Between that and weather days, we simply haven’t put any effort into halibut.
But recently we found ourselves on the water with time to kill and no immediate king salmon prospects. It was too nice a day to go home, but we had a couple of hours to kill before the tide change and time to return to our king hunt.
I made a blind stab at a halibut spot and dropped the anchor while my wife broke out our lunch. Watching a halibut rod would certainly be a good way to enjoy a break from engine noise.
I’ll fill in the gaps in a moment, but suffice to say that we scored two nice chickens between sandwiches, and that night we ate fresh halibut for the first time in about eight months.
Halibut is certainly worthy on the table after months in the freezer, but that’s nothing compared to fresh.
We’re suddenly intent on finding more, as we meanwhile limit the hours we’re willing to endure slow king fishing.
Putting the first fresh halibut on your table often takes more effort than we invested.
First you have to find them, then you have to sort through a lot of cod, pollock and sculpin before you can gaff the main attraction of a halibut dinner.
Those are two apparently separate factors, but in fact they’re related.
Halibut and the other species are hunting for food.
And where you find the others, you’re likely to find halibut too.
The trick is connecting with the halibut while limiting the hookups with other hungry mouths. You need to find something the halibut want to eat, but the others mostly leave alone.
Our lunchtime adventure is the perfect example.
We started out using the herring we’d been using for kings.
It sure seemed like there were lots more cod around than those visible on our fish finder! Even when we managed to get the herring past the cod hovering a little higher and onto the bottom, we immediately hooked up with sculpin.
It would have been easy to convince ourselves there wasn’t a halibut within miles.
But I wasn’t so anxious to find halibut that I was willing to hand-pull 200 feet of anchor line. No way, no how!
Instead I started messing around with alternatives to the herring.
Dart jigs still caught the occasional cod, with the number exploding the moment I added a little herring. But any halibut on hand simply weren’t interested.
Changing jig styles didn’t make the least bit of difference.
Being lazy at heart and wanting another sandwich, I tried another tack.
I filleted one of the cod we had kept and impaled a goodly chunk on a circle hooks. Good old “soak and wait” halibut fishing with a bait that hopefully the cod would ignore.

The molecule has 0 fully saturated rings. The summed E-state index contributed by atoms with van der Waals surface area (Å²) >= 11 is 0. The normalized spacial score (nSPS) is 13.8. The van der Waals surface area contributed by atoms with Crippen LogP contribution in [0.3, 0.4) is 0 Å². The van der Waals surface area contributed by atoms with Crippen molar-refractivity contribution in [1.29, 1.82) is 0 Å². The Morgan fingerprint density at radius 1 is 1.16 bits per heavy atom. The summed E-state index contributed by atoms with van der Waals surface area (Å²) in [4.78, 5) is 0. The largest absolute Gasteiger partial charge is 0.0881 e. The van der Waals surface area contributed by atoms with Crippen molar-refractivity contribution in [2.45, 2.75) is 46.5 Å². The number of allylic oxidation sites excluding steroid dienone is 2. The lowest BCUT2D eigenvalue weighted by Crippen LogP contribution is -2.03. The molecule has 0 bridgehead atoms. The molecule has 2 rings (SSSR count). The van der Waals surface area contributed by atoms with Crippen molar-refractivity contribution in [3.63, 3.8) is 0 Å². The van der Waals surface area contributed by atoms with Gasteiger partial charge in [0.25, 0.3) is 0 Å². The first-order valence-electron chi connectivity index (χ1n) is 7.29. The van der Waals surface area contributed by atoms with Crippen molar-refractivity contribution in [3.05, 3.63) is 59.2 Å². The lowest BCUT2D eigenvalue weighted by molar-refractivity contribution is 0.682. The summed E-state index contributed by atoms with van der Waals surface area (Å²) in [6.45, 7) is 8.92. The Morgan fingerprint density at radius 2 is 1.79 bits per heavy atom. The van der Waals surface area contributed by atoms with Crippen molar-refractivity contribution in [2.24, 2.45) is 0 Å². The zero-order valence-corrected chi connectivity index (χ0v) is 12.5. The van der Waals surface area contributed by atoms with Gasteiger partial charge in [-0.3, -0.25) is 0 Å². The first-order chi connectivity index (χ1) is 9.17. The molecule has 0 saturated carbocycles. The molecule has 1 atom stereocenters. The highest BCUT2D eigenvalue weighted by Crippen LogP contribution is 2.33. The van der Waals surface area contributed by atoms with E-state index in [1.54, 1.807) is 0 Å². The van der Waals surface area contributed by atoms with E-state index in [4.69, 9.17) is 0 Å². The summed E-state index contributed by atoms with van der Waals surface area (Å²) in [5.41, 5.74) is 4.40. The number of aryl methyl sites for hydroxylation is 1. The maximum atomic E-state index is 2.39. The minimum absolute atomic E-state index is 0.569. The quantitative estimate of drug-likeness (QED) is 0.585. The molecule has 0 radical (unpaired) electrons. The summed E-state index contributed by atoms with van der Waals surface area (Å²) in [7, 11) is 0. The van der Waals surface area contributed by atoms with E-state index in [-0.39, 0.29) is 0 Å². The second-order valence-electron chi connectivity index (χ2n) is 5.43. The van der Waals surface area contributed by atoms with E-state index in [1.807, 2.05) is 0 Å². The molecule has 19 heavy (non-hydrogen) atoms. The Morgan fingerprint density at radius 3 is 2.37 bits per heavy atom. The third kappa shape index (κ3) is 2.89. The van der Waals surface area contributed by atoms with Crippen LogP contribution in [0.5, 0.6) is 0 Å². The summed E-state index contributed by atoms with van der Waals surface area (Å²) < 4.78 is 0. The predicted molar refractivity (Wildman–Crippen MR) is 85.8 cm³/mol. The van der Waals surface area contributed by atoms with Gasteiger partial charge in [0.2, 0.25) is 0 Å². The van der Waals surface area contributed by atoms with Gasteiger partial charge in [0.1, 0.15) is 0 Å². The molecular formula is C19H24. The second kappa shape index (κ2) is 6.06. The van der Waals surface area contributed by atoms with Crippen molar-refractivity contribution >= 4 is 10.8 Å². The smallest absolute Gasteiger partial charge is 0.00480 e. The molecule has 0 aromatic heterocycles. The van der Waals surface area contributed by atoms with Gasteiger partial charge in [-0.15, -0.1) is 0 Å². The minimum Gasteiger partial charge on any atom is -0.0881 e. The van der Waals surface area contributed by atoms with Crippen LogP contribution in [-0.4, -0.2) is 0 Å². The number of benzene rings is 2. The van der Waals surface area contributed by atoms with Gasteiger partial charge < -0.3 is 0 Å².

I got through half my sandwich before the rod started to dance, and managed to finish the sandwich after landing the 20-pounder and before my wife’s rod danced as well.
With two fresh halibut in the hold and the lunch consumed, we opted to go back for king salmon. The lure of kings was just too strong, even as I’m sure we could have finished our limits in short order.
Subsequently friends have reported good halibut results, but at depths a lot shallower than we plied. But there’s a theme to all our results.
Whichever species is also on hand and being a nuisance- cod, Pollack or sculpin — is the key to catching halibut at the moment.
The other species are on hand for whatever reason, but the halibut are there to eat them. I’ve heard accounts of good catches using cod, Pollack and sculpin chunks resting on bottom.
Are you ready for the rest of our story? There’s a lesson there, too.
My wife and I really liked the mix of hitting the prime tide for kings, then taking a break for halibut during the slow period.
The very next day we returned to exactly the same spot on exactly the same tide.
And we never got so much as a bump!
The cod were on hand, but the halibut were MIA.
Halibut are very mobile, and it was clear they had simply moved on to another feeding spot. But with 200 feet of anchor line draped between us and the bottom, we weren’t the least bit inclined to go hunting for them when king salmon beckoned.
After another fine meal of fresh halibut, I’ve been thinking.
I don’t have much faith in drifting with chunk bait on the bottom. We simply hang up too often even as the fishing is never so productive for us compared to anchoring.
But drifting with jigs is another matter altogether. If we can just get around the pollock, cod and sculpin.
A new strategy has been born, one which I’m anxious to try.
We’re still going to avoid using herring for the time being other than to catch whichever of the other species is on hand.
But rather than using it as chunk bait, I’ll cut the fillets into strips.
Those will be added to lead head jigs or fished “mooching” style just off bottom as we drift. We can make the strips “swim” like live fish as it passes right past the noses of hungry halibut.
I have nothing to confirm it beyond 40 years of experience on Kodiak waters, but I’m convinced we’ve found the alternative to anchoring for halibut while avoiding the other species.
The most appealing feature is the same as we enjoy later in the season when searching for halibut. It’s quick and easy to send gear to the bottom for halibut, just as it’s quick and easy to change locations.
That will fit nicely with our planned regimen of focusing on kings when the tides are prime, but taking breaks for halibut during the slower periods.
We have separate rods for king fishing and halibut fishing, so it will be easy as pie to have the halibut rods rigged and ready for quick changes between fishing styles.
King fishing (or should I call it “king hunting”?) is the highlight of our boating year.
But along with everyone else on Kodiak, we’ve learned that there are better and worse times to be fishing for kings.
Mixing in an hour or two of halibut fishing is a great way to break the monotony of slow periods, even as we put sweet flakey halibut on our table.
Who can argue with a day like that!